Triumph’s Bonneville aside, BM’s R nineT retro roadster, first introduced in 2014 as a short-run anniversary special, is arguably the bike that most fuelled the growth of the retro roadster category. Basically, a modern R1200R roadster (which uses the older, oil-cooled, 110bhp version of BM’s boxer 1200 powertrain) but with retro-inspired styling touches that pay homage to great BMW boxers of yore, that bike proved such a hit for its blend of modern manners, 120mph performance and classy, heritage style, that it spawned a whole family of spin-offs and rivals. The ‘Pure’ was added in 2018 as the most affordable, bare bones variant (thanks to cast not wire wheels, steel (not ali) tank plus more basic suspension) while other current versions include the original, high spec R nineT, R nineT Scrambler and R nineT Urban G/S. All have been updated for Euro5 and are classy, versatile all-rounders with just the right level of retro style. But the Pure is the best value of all.
Upstart American manufacturer and great Harley rival Indian have come up with some great bikes since its relaunch in 2014, but one of the greatest – and biggest surprises, to boot – was its flat-track styled, retro roadster, the FTR1200, in 2019. Based on a tuned version of the 1200cc Scout V-twin, it produced a lively 118bhp and its flat-track-style chassis was both a great-looking, different take on the retro theme yet also handled well and was hugely entertaining. Think of it as an American Ducati Monster and you won’t be far wrong. It even came in three different versions – the standard bike, a semi-off-road ‘Rally, higher spec ‘S’ with extra electronics and cosmetic touches and a top-of-the-range Carbon with fancy suspension, bodywork and more. In fact, the only thing wrong with any of them was slightly odd wheel sizes, 19in front and 18in rear, which limited tyre choice. That’s now been remedied for 2021 (it now has 17inchers front and rear) making it certainly one of the best performing – and quirkily different looking – retro roadsters of all.
The Italian legend’s ‘Scrambler’ sub-brand of retro-styled, novice-friendly V-twins have proved a huge success ever since the first four 800cc models were introduced in 2015. An A2 licence compliant 400cc version came in 2016, while some other stylized versions followed, although all were considered slightly tame. But its 1100cc models, first introduced in 2018, brought slightly larger proportions, decently meaty 86bhp performance and more – yet all with the pleasing retro Scrambler style. The latest versions have been revised again with an improved rear end, Euro5 compliance, new exhaust and more and comprise the 1100 Pro, 1100 Dark Pro and top-of-the-range 1100 Sport Pro featuring quality Öhlins suspension, an aggressive riding position and decent electronics including three riding modes. It’s a brilliant handler, has lots of Ducati retro kudos and is good fun, but its 85bhp is a little bit lacking considering the hefty price.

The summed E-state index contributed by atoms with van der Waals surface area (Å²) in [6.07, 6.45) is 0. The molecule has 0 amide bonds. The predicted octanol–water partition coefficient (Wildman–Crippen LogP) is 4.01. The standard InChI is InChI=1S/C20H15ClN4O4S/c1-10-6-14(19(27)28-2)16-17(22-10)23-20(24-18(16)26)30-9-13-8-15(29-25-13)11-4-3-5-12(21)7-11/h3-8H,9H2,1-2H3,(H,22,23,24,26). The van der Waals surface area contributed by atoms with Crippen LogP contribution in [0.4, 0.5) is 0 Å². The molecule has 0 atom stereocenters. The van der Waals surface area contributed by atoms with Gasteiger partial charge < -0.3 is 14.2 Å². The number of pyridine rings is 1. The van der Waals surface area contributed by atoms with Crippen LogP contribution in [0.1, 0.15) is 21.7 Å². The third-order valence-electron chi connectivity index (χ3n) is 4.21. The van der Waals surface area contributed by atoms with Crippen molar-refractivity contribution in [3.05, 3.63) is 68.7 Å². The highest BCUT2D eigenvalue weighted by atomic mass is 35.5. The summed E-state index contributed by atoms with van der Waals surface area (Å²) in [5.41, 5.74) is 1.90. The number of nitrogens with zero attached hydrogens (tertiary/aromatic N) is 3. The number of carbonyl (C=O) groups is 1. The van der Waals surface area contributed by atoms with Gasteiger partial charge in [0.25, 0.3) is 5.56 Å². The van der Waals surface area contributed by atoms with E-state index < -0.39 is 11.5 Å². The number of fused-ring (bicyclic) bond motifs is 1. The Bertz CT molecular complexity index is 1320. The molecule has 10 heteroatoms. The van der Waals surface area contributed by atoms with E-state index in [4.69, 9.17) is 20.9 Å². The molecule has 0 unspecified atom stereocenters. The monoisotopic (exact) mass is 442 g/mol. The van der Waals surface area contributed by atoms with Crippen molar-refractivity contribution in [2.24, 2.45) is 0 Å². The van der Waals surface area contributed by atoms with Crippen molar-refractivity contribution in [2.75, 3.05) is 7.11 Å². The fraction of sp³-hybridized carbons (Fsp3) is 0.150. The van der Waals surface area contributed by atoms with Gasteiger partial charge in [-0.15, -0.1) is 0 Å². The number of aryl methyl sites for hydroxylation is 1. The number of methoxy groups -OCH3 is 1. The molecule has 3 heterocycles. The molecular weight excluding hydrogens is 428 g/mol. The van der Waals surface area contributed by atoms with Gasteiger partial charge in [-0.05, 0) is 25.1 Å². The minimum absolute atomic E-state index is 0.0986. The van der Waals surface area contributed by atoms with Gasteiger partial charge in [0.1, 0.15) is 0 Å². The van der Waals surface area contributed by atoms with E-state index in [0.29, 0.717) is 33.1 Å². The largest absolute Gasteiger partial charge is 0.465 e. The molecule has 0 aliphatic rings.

Read our Ducati Scrambler 1100 Sport Pro review here.
Fancy a used retro roadster? Here’s our five of the best:
2008-2012 Harley-Davidson XR1200R, £5-7000
Short-lived, XR750-styled roadster was better than reputation suggests
2001-2007 Kawasaki ZRX1200R, £4-7000
ZZ-R11-engined, Eddie Lawson replica styled beast is now a classic
2006-2009 Ducati GT1000, £6-9000
Most practical of pioneering Sport Classics is now in demand
2015-17 Yamaha XJR1300, £5700-£8500
Revived, burly, air-cooled four is truly from another era
2007-16 Moto Guzzi Griso 1200, £6-8000
Man-sized, old school Guzzi twin is grunty and gorgeous